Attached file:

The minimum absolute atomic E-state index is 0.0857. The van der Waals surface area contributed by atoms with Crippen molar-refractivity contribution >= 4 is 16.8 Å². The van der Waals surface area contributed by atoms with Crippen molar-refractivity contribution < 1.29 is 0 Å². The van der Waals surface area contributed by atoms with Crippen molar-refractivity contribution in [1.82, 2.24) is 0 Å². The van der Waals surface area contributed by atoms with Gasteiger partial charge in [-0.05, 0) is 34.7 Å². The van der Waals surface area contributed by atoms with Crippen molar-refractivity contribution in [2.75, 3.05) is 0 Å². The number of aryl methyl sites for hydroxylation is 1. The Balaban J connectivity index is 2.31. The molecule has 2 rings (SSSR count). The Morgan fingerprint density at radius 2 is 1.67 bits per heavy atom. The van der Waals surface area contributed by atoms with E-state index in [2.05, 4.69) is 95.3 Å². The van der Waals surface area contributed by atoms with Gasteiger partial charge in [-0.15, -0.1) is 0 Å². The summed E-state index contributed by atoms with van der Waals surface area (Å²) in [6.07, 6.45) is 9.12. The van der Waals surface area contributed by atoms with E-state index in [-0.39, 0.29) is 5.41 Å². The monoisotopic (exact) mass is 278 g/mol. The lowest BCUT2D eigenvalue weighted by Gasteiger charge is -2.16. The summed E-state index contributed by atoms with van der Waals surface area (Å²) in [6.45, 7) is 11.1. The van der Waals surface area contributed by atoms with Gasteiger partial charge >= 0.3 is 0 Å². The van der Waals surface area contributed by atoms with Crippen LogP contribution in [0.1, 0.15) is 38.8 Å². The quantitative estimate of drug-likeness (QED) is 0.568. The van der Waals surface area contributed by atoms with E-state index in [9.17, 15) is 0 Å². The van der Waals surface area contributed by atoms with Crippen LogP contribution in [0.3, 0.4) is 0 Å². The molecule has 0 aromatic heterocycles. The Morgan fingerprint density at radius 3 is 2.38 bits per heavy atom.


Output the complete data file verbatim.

The minimum absolute atomic E-state index is 0.0857. The van der Waals surface area contributed by atoms with Crippen molar-refractivity contribution >= 4 is 16.8 Å². The van der Waals surface area contributed by atoms with Crippen molar-refractivity contribution < 1.29 is 0 Å². The van der Waals surface area contributed by atoms with Crippen molar-refractivity contribution in [1.82, 2.24) is 0 Å². The van der Waals surface area contributed by atoms with Gasteiger partial charge in [-0.05, 0) is 34.7 Å². The van der Waals surface area contributed by atoms with Crippen molar-refractivity contribution in [2.75, 3.05) is 0 Å². The number of aryl methyl sites for hydroxylation is 1. The Balaban J connectivity index is 2.31. The molecule has 2 rings (SSSR count). The Morgan fingerprint density at radius 2 is 1.67 bits per heavy atom. The van der Waals surface area contributed by atoms with E-state index in [2.05, 4.69) is 95.3 Å². The van der Waals surface area contributed by atoms with Gasteiger partial charge in [-0.15, -0.1) is 0 Å². The summed E-state index contributed by atoms with van der Waals surface area (Å²) in [6.07, 6.45) is 9.12. The van der Waals surface area contributed by atoms with E-state index in [-0.39, 0.29) is 5.41 Å². The monoisotopic (exact) mass is 278 g/mol. The lowest BCUT2D eigenvalue weighted by Gasteiger charge is -2.16. The summed E-state index contributed by atoms with van der Waals surface area (Å²) in [6.45, 7) is 11.1. The van der Waals surface area contributed by atoms with Gasteiger partial charge >= 0.3 is 0 Å². The van der Waals surface area contributed by atoms with Crippen LogP contribution in [0.1, 0.15) is 38.8 Å². The quantitative estimate of drug-likeness (QED) is 0.568. The van der Waals surface area contributed by atoms with E-state index in [9.17, 15) is 0 Å². The van der Waals surface area contributed by atoms with Crippen LogP contribution in [0.3, 0.4) is 0 Å². The molecule has 0 aromatic heterocycles. The Morgan fingerprint density at radius 3 is 2.38 bits per heavy atom.